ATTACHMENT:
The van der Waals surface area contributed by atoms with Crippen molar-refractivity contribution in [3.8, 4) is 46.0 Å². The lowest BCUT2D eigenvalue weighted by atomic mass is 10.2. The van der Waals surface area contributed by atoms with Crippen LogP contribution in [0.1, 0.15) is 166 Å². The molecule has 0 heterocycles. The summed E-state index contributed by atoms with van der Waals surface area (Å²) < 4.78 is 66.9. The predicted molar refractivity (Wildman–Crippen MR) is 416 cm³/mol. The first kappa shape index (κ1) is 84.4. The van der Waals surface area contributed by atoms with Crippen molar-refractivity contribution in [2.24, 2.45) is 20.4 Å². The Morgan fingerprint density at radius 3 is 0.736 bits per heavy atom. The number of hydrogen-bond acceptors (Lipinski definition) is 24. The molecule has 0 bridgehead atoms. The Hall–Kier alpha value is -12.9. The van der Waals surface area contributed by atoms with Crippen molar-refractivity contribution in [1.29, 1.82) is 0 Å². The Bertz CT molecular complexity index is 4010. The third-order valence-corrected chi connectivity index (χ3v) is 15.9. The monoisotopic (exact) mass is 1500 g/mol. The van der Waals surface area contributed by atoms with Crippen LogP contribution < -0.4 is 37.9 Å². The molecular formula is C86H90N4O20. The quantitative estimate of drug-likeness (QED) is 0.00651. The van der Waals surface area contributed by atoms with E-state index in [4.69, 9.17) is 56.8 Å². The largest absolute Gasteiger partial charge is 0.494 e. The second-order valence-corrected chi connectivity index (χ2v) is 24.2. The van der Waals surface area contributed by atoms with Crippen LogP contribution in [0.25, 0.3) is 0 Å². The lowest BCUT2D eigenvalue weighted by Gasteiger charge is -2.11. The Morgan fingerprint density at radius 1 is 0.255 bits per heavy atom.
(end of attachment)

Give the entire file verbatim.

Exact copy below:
The van der Waals surface area contributed by atoms with Crippen molar-refractivity contribution in [3.8, 4) is 46.0 Å². The lowest BCUT2D eigenvalue weighted by atomic mass is 10.2. The van der Waals surface area contributed by atoms with Crippen LogP contribution in [0.1, 0.15) is 166 Å². The molecule has 0 heterocycles. The summed E-state index contributed by atoms with van der Waals surface area (Å²) < 4.78 is 66.9. The predicted molar refractivity (Wildman–Crippen MR) is 416 cm³/mol. The first kappa shape index (κ1) is 84.4. The van der Waals surface area contributed by atoms with Crippen molar-refractivity contribution in [2.24, 2.45) is 20.4 Å². The Morgan fingerprint density at radius 3 is 0.736 bits per heavy atom. The number of hydrogen-bond acceptors (Lipinski definition) is 24. The molecule has 0 bridgehead atoms. The Hall–Kier alpha value is -12.9. The van der Waals surface area contributed by atoms with Crippen molar-refractivity contribution in [1.29, 1.82) is 0 Å². The Bertz CT molecular complexity index is 4010. The third-order valence-corrected chi connectivity index (χ3v) is 15.9. The monoisotopic (exact) mass is 1500 g/mol. The van der Waals surface area contributed by atoms with Crippen LogP contribution < -0.4 is 37.9 Å². The molecular formula is C86H90N4O20. The quantitative estimate of drug-likeness (QED) is 0.00651. The van der Waals surface area contributed by atoms with E-state index in [4.69, 9.17) is 56.8 Å². The largest absolute Gasteiger partial charge is 0.494 e. The second-order valence-corrected chi connectivity index (χ2v) is 24.2. The van der Waals surface area contributed by atoms with Crippen LogP contribution in [0.25, 0.3) is 0 Å². The lowest BCUT2D eigenvalue weighted by Gasteiger charge is -2.11. The Morgan fingerprint density at radius 1 is 0.255 bits per heavy atom.